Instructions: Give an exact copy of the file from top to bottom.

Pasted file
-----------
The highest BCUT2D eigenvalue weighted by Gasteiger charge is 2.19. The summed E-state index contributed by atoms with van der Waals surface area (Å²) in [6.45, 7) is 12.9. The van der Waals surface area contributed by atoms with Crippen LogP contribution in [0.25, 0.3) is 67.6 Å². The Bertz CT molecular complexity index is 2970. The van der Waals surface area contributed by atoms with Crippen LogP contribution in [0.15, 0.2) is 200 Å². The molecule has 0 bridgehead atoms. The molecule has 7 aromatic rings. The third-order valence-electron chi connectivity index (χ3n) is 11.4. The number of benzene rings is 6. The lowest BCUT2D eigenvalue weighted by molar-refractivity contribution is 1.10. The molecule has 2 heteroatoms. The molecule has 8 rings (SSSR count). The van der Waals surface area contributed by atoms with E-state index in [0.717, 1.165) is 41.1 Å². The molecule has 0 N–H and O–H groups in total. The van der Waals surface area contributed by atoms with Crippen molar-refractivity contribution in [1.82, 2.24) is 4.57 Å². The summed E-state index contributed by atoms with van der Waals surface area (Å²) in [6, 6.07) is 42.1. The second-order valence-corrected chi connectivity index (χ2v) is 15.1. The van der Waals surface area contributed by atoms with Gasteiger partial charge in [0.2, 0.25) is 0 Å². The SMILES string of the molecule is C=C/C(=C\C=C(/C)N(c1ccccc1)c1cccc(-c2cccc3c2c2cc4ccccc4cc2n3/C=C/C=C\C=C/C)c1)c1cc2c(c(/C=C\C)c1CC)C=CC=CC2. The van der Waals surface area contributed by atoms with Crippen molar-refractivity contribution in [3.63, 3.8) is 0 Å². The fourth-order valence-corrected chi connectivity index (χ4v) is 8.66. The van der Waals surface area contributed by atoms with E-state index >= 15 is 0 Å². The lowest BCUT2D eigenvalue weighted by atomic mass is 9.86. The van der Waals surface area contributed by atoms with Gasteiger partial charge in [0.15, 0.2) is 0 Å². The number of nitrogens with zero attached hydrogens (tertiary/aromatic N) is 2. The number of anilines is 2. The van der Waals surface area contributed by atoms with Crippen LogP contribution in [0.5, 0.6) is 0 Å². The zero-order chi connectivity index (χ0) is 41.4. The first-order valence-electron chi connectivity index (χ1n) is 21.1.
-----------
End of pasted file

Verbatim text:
The highest BCUT2D eigenvalue weighted by Gasteiger charge is 2.19. The summed E-state index contributed by atoms with van der Waals surface area (Å²) in [6.45, 7) is 12.9. The van der Waals surface area contributed by atoms with Crippen LogP contribution in [0.25, 0.3) is 67.6 Å². The Bertz CT molecular complexity index is 2970. The van der Waals surface area contributed by atoms with Crippen LogP contribution in [0.15, 0.2) is 200 Å². The molecule has 0 bridgehead atoms. The molecule has 7 aromatic rings. The third-order valence-electron chi connectivity index (χ3n) is 11.4. The number of benzene rings is 6. The lowest BCUT2D eigenvalue weighted by molar-refractivity contribution is 1.10. The molecule has 2 heteroatoms. The molecule has 8 rings (SSSR count). The van der Waals surface area contributed by atoms with E-state index in [0.717, 1.165) is 41.1 Å². The molecule has 0 N–H and O–H groups in total. The van der Waals surface area contributed by atoms with Crippen molar-refractivity contribution in [1.82, 2.24) is 4.57 Å². The summed E-state index contributed by atoms with van der Waals surface area (Å²) in [6, 6.07) is 42.1. The second-order valence-corrected chi connectivity index (χ2v) is 15.1. The van der Waals surface area contributed by atoms with Gasteiger partial charge in [0.2, 0.25) is 0 Å². The SMILES string of the molecule is C=C/C(=C\C=C(/C)N(c1ccccc1)c1cccc(-c2cccc3c2c2cc4ccccc4cc2n3/C=C/C=C\C=C/C)c1)c1cc2c(c(/C=C\C)c1CC)C=CC=CC2. The van der Waals surface area contributed by atoms with Crippen molar-refractivity contribution in [3.63, 3.8) is 0 Å². The fourth-order valence-corrected chi connectivity index (χ4v) is 8.66. The van der Waals surface area contributed by atoms with E-state index >= 15 is 0 Å². The lowest BCUT2D eigenvalue weighted by atomic mass is 9.86. The van der Waals surface area contributed by atoms with Gasteiger partial charge in [0.15, 0.2) is 0 Å². The number of nitrogens with zero attached hydrogens (tertiary/aromatic N) is 2. The number of anilines is 2. The van der Waals surface area contributed by atoms with Crippen LogP contribution in [0.5, 0.6) is 0 Å². The zero-order chi connectivity index (χ0) is 41.4. The first-order valence-electron chi connectivity index (χ1n) is 21.1.